Did a particular element tie the design together?
The porte-cochère on the exterior really added a complete element to the exterior and helped ties the old with the new.
What is your favorite feature of the home?
“Lots of favorites, but probably all of the smart home features really stand out. The automation systems that allow us to control everything remotely lighting, security, entertainment, etc. through phones or computers has been a game changer. There is nothing more relaxing than know-ing that all your systems are opti-mized for efficiency without you having to monitor everything.”
Tell us about some of the special and custom touches throughout.
The pantry doors were hand-made in Belgium and we pur chased them from The Corbel. The hood, along with the stair railings, were custom made by Mark Ross at DMR Mechan ical. Each bedroom can serve as its own master suite, with its own bathroom and walk-in closets. Obviously the master closet, with an eleven foot island with glass tops for jewel ry display and other personal items. The master bedroom also has its own laundry room, apart from the kid’s laundry room which is, of course very convenient and efficient.
What makes this project uniquely yours?
There isn’t anything specific. I’m always bursting with in spiration to try something different; however, I do think my personality is shown in the interiors. I think they are not only artsy and modern with all the custom furniture and décor but always chic, relaxing and approachable. I’m a laid back kind of girl and I get that real life happens in these spaces. They make me feel homey and comfortable. I know firsthand what’s going to be practical and what isn’t.
What “hidden gems” are in your design?
The fireplace mantles, which are antique beams along with the corbels they sit on, are from The Corbel. The brick on the
fireplace, as well as the brick in the master bed-room, is off of an old building. We wrote bible verses and quotes on the backside of the walls in every room. The kitchen drawers that have lots of my personal touches for how I cook and store things. Finally, the small windows on the porte-cochère are actually two storage rooms, which are great for storage instead of using the attic. Many of the items were salvaged from old building materials, like the brick—giving the home a sense of history and casual elegance.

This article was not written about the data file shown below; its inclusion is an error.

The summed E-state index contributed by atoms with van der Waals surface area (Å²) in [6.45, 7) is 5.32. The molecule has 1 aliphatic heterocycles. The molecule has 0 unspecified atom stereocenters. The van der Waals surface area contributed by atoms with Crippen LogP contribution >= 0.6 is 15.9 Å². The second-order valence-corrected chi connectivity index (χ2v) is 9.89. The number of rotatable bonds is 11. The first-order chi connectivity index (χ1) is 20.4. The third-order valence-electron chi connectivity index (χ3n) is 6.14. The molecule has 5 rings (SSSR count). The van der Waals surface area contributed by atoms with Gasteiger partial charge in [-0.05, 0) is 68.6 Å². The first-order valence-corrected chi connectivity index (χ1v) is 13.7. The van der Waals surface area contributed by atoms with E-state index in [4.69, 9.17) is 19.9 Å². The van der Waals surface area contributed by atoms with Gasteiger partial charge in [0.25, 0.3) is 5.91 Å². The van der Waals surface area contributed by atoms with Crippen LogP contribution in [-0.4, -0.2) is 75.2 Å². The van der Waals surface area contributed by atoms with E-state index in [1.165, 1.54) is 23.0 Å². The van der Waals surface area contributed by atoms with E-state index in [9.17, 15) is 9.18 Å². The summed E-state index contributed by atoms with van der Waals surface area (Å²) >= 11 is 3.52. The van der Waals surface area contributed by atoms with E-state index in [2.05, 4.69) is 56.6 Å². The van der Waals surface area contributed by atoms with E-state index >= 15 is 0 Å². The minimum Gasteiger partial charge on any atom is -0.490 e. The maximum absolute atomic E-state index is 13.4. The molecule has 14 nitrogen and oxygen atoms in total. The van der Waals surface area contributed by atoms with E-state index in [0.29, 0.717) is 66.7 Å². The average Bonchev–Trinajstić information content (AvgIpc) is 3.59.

Needless to say, there is something about all this décor that makes this house feel like a home.
Brian and Yvonne Davlin would like to thank each and every person involved in this project, including all the subcontractors, suppliers and vendors who supplied products, materials, time and energy into this very large and challenging project.
House plans drawn by Jack Crawford and Josh Contairo; Cabinetry, windows and doors by Custom-Bilt Cabinet and Supply; Plumbing by Peace Plumbing (Jeremy Peace); Plumbing supplies by National Wholesale Plumbing Supply and Coburn Supply Company; Electrical by Caddo Electrical Contracting
(Shaun Pendleton and Brandon Greenslate); Site Prep by Performance Demo-Land Company (Clint Davlin); Drywall by Cowtown Materials, Inc.; Roofing by RSI/Advanced Building Products; Lighting by Henson’s Carpet One Floor & Home; Construction trim and frame by Chad Garcie; Flooring by SJ Flooring (Harold Johnson); Concrete by Red River Ready Mix
(Chris Jackson), Davila Concrete (Chris Davila) and; Pool by Moorehead Pools (Michael Moore);Interiors by Jenkins Construction (Gina Jenkins); Cabinets by McDowell Cabinets (Brett Walker); Paint by Caddo Paint (Brain Sneadger); Garage Doors by Ark-La-Tex Garage Doors (Rocky Burk); Surround Sound by Custom Media Connections, LLC (William Pendleton); Brick by Acme Brick and McDaniel Masonry (Jared McDaniel); Vent Hood and Handrails by DMR Mechanical (Mark Ross); Outdoor furniture by Corner Collection; Landscaping by Beau Cook Lawn & Landscape
(Beau Cook); HVAC B&B AC Service and Repair (Bobby Mitchell); and Photography by Marc Gibson.